You may be surprised to know that there are over 250 species of bee in the UK alone! This week we are focussing on the honey bee in honour of our new Bee Jewellery Collection!
Honey Bees can usually be seen between March and October, flitting between the beautiful flowers and collecting precious nectar.They live in Bee Hives in hollow trees or rock cavities.
Here are some amazing facts about the Honey Bee to keep you buzzing!
A single hive can have 20,000 - 60,000 honey bees with only one Queen!
The Queen Bee is the biggest in the colony measuring about 2cm.Her job is to lay eggs - she can produce up to 2000 eggs per day!
The Worker Bee
Worker bees are female - their role is to produce honeycomb by secreting wax from their abdomens. They must also go out and forage, keep the nest clean, feed the larvae and protect the nest from predators! They are multitaskers just like female humans!
Male honey bees are called drones and they have no stinger so cannot cause harm. They often only live for a few eeeks to mate with the Queen and then they will die.Just a few hundred drones are produced in the colony compared to thousands of worker bees! At the summers end the few surviving drones are the first to be kicked out of the colony so they cannot consume the winter stores! Not a very romantic set up!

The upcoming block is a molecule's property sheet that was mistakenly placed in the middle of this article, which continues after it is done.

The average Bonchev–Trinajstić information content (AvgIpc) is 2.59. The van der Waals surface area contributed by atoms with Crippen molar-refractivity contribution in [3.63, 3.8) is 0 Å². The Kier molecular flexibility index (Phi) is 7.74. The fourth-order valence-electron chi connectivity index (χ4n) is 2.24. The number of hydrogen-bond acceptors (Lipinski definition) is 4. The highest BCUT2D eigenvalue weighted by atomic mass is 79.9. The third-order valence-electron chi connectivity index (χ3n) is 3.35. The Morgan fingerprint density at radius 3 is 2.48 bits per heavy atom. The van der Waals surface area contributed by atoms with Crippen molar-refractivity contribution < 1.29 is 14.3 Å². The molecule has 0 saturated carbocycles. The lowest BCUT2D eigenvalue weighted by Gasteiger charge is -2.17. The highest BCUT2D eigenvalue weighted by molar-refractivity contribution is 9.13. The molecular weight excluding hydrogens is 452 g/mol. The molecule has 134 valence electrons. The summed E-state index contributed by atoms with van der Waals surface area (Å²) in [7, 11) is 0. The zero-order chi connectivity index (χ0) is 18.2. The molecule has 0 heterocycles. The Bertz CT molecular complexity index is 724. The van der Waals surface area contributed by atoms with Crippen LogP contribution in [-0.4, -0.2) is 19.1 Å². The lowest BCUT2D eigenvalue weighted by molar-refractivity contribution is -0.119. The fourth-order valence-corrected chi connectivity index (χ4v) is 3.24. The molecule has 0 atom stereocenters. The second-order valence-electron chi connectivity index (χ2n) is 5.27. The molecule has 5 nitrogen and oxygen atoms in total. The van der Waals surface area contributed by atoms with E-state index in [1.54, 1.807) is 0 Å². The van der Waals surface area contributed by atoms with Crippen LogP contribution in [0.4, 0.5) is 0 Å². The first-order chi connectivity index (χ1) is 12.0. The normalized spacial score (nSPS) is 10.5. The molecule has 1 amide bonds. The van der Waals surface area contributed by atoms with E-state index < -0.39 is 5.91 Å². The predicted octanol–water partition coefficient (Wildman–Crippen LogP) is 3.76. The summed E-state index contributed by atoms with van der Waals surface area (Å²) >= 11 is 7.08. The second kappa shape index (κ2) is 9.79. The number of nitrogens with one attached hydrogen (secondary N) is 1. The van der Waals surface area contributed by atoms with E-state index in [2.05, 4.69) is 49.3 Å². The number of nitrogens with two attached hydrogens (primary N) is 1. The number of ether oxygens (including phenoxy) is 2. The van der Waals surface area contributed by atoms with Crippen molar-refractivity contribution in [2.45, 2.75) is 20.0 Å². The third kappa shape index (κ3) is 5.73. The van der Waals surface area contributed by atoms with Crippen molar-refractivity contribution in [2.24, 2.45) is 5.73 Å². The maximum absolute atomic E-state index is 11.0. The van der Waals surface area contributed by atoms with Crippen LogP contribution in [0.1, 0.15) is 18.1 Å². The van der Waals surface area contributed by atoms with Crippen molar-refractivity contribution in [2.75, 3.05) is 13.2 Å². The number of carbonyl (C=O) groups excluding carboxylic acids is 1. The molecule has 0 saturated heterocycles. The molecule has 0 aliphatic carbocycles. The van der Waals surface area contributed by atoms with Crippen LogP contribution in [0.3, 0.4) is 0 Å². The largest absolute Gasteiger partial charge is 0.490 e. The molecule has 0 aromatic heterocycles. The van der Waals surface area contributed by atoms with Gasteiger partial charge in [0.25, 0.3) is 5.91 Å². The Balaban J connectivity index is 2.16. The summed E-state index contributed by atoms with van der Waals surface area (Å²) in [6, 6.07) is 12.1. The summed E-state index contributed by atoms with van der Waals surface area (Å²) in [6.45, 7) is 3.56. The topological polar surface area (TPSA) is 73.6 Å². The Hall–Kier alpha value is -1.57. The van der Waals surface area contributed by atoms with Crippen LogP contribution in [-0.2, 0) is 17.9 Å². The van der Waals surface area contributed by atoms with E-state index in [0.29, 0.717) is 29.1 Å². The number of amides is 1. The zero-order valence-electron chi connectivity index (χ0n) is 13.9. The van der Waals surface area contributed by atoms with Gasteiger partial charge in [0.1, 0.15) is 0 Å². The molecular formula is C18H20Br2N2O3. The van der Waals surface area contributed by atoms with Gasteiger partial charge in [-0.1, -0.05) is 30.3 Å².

How is honey made?
Worker bees fly within 5 miles of their hive to collect pollen and nectar. They will consume what they need first for nourishment and then continue to gather more, which will be stored in their second stomach. When they bee returns to the hive a young worker bee will suck the nectar out of the foraging bee's second stomach.
The nectar will then be chewed for about 30 mins to add enzymes, which will form a syrup.The syrup will then be deposited into a honeycomb segment.The bees flap their wings till the water in the syrup evaporates and it reaches the right consistency.The honey is then ready to be capped.This is when the worker bees produce wax from their abdomens to spread over the honeycomb segment to store the honey for consumption in the winter. Amazing!
Help Save the HoneyBee!
There are a few simple things you can do to help bees thrive.
1. Mow the grass less often.
2. Dont use pesticides.
3. Plant a wildflower garden and grow as many herbs, flowers, trees, shrubs, fruit and vegetables as you can.
4. Put a bird bath or a container of water in your garden to help the hard workers!
So when you next enjoy some honey on your toast you now know what hard work went in to making it!
Reference - WildLife Matters by Maxine Raggart.